Verbal abuse, violence and being spat on are what some Hout Bay residents stopping at the Suikerbossie traffic lights have to endure daily from beggars and informal traders.
And while the numbers of loiterers have increased over the years, the City of Cape Town says it empathises with residents but it doesn’t have the manpower to patrol the area regularly.
Hout Bay resident Anthony Allen said offences at the traffic lights vary from urinating and defecating in public places; littering; knocking, kicking, smacking or spitting on car windows; smash-and-grab robberies, selling illegal goods and damaging vehicles.
“There is not a day that passes without an incident at the intersection as a result of these loiterers,” he said.
Urinating and defecating in a public space posed serious health risks, and it was time for the City to take action, he said, adding that many victims did not bother to report the incidents, believing nothing would be done, but that would only make matters worse.
“The area needs regular law enforcement presence if normality is to be regained. And the current danger to people standing in the roadway is unacceptable, not to mention the increase in crime,” he said. He has volunteered to work with law enforcement to tackle the problem.
Victoria Avenue resident Andre Riviere and his wife use the intersection daily. About two weeks ago, the couple stopped at the traffic lights, and Mr Riviere opened his window to ask an informal trader the price of the Arum lilies he was selling.
“At that moment, the robot turned green, and I started moving forward slowly, indicating to the man that I will not be buying flowers from him.
“He pushed the flowers into the car insisting that I buy them, and I had to pull over on the side of the road as he would not let go of the car,” Mr Riviere said.
Joy Termorshuizen said that about a month ago, a very aggressive man had kicked and punched her car at the traffic lights. She did not report the incident but now tries to avoid the intersection.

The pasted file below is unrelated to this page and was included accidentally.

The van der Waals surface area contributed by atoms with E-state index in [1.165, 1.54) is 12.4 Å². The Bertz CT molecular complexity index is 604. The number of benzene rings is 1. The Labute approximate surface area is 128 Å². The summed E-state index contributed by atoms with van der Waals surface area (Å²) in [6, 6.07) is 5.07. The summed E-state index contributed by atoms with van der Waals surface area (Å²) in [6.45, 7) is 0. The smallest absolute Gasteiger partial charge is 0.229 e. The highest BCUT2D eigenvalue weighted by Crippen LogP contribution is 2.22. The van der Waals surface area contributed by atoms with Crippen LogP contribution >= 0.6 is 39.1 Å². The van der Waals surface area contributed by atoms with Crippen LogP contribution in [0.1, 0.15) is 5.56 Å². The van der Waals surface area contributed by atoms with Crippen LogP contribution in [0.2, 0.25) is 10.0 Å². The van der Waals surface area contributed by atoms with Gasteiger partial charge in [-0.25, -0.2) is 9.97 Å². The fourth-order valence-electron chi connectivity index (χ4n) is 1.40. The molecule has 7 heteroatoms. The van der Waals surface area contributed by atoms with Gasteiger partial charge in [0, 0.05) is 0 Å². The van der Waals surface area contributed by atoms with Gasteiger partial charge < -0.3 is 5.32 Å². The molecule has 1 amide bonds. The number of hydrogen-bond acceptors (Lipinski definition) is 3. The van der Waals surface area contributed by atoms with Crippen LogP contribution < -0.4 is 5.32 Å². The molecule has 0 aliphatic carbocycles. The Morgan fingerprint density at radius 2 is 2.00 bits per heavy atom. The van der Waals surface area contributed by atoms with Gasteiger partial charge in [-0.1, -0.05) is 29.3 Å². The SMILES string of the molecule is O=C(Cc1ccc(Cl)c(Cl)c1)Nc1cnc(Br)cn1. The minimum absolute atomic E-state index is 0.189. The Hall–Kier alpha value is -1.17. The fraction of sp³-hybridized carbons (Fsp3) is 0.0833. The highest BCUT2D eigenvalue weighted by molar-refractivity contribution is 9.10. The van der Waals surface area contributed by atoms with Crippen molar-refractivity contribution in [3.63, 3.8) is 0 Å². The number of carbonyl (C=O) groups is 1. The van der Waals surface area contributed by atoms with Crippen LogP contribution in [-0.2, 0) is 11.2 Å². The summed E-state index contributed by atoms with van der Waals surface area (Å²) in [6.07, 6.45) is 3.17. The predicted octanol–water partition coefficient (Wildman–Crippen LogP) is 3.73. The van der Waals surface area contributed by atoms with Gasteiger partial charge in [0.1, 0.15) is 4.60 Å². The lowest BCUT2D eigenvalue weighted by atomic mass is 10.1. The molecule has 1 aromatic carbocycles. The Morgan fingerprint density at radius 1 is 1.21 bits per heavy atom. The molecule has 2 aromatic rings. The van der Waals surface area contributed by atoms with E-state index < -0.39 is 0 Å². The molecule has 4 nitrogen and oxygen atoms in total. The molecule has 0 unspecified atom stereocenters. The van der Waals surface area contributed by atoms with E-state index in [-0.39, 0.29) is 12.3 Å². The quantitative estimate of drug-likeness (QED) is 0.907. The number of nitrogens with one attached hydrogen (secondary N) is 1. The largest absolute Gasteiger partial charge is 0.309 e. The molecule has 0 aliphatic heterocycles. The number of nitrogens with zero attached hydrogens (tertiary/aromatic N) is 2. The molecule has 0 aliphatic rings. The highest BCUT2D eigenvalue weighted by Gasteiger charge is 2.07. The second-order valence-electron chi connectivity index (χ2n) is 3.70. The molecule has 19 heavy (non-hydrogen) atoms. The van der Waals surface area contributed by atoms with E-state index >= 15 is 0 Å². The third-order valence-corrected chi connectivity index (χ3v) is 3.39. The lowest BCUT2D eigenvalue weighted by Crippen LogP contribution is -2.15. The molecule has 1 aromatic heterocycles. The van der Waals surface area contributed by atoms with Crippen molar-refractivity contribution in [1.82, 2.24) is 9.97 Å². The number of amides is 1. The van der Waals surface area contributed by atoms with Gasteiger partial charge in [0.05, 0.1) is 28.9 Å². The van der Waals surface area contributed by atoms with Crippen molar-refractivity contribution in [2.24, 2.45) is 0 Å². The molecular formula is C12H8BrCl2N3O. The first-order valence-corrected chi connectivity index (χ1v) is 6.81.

Siggy Nebe was spat on when he refused to give a man money at the traffic lights.
“I suspect the man had mental issues,” he said.
Mayoral committee member for safety and security, JP Smith, said the City did its best to tackle by-law infringements despite limited resources.
Many of the incidents described by the residents, he said, were crimes.
He said many of the incidents mentioned such as spitting on car windows, smash-and-grab robberies, car damage and attempted hijackings were criminal acts that would require intervention from the South African Police Service (SAPS).
And although loitering and the sale of goods like Proteas and Arum lilies are not by-law offences, urinating and defecating in public places, littering and aggressive begging are. He said the by-law contraventions will be brought to the attention of the City’s Law Enforcement Service for their urgent attention
Mr Smith suggested that local enforcement agencies work with the SAPS, Law Enforcement, neighbourhood watch organisations and private security companies to find a solution to the problem.
“Another possibility is to consider the appointment of one or two rent-a-cops.
“The rent-a-cop concept was introduced in 2008 when the City Council agreed that individuals, companies, non-governmental organisations or institutions could sponsor Law Enforcement, Metro Police and Traffic officers, thus enabling the City to increase levels of visible policing without the budgetary implications,” he said.
Mr Allen said although the concept of rent-a-cop was a good one it would not solve the problem.
“Unless the rent-a-cop is from Hout Bay he will lack the passion and vision to deal with the problem,” he said.
SANParks Regional Ecologist, Carly Cowell said Arum lilies aren’t threatened although some Protea species are.
“Flower sellers need to have collection permits from CapeNature and permission from land owners to collect the flowers.
“SANParks does not give permission to collect flowers in the Park. In addition, City of Cape Town needs to provide a permit to sell at the traffic lights too,” she said.
Mayoral committee member for environmental, Energy and spatial planning, Johan van der Merwe said In terms of trading legislation, trading should be done from designated trading sites only.
Community Crime Prevention (CCP) spokesman, Gerhard van den Bergh said the problem at the Suikerbossie interchange was an age old one. He urged motorists not to support or interact with the loiters and said as long as they are supported by motorists the problem will continue.